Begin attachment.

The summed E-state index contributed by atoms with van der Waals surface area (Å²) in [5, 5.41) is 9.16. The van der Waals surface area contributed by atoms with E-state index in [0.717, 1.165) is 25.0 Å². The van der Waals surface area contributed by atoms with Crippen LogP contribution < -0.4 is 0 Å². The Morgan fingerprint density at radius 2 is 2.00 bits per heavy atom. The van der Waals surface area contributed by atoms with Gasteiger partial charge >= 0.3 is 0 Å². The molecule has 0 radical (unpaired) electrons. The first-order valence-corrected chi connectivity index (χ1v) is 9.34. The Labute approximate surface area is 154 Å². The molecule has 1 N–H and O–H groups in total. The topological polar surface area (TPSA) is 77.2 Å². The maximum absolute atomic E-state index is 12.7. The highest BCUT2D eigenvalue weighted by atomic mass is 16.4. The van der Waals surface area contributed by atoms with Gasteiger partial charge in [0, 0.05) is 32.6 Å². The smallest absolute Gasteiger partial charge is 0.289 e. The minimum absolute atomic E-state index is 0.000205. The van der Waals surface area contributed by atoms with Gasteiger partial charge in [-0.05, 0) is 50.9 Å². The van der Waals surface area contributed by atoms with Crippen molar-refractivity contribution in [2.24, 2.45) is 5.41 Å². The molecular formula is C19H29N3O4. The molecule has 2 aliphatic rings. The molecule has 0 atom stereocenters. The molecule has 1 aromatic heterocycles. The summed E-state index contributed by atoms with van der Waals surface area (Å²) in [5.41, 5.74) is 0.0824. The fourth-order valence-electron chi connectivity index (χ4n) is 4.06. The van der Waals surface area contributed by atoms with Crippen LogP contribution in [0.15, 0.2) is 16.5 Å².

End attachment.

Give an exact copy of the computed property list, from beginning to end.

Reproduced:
The summed E-state index contributed by atoms with van der Waals surface area (Å²) in [5, 5.41) is 9.16. The van der Waals surface area contributed by atoms with E-state index in [0.717, 1.165) is 25.0 Å². The van der Waals surface area contributed by atoms with Crippen LogP contribution < -0.4 is 0 Å². The Morgan fingerprint density at radius 2 is 2.00 bits per heavy atom. The van der Waals surface area contributed by atoms with Gasteiger partial charge >= 0.3 is 0 Å². The molecule has 0 radical (unpaired) electrons. The first-order valence-corrected chi connectivity index (χ1v) is 9.34. The Labute approximate surface area is 154 Å². The molecule has 1 N–H and O–H groups in total. The topological polar surface area (TPSA) is 77.2 Å². The maximum absolute atomic E-state index is 12.7. The highest BCUT2D eigenvalue weighted by atomic mass is 16.4. The van der Waals surface area contributed by atoms with Gasteiger partial charge in [0, 0.05) is 32.6 Å². The smallest absolute Gasteiger partial charge is 0.289 e. The minimum absolute atomic E-state index is 0.000205. The van der Waals surface area contributed by atoms with Gasteiger partial charge in [-0.05, 0) is 50.9 Å². The van der Waals surface area contributed by atoms with Crippen molar-refractivity contribution in [2.24, 2.45) is 5.41 Å². The molecular formula is C19H29N3O4. The molecule has 2 aliphatic rings. The molecule has 0 atom stereocenters. The molecule has 1 aromatic heterocycles. The summed E-state index contributed by atoms with van der Waals surface area (Å²) in [5.41, 5.74) is 0.0824. The fourth-order valence-electron chi connectivity index (χ4n) is 4.06. The van der Waals surface area contributed by atoms with Crippen LogP contribution in [0.15, 0.2) is 16.5 Å².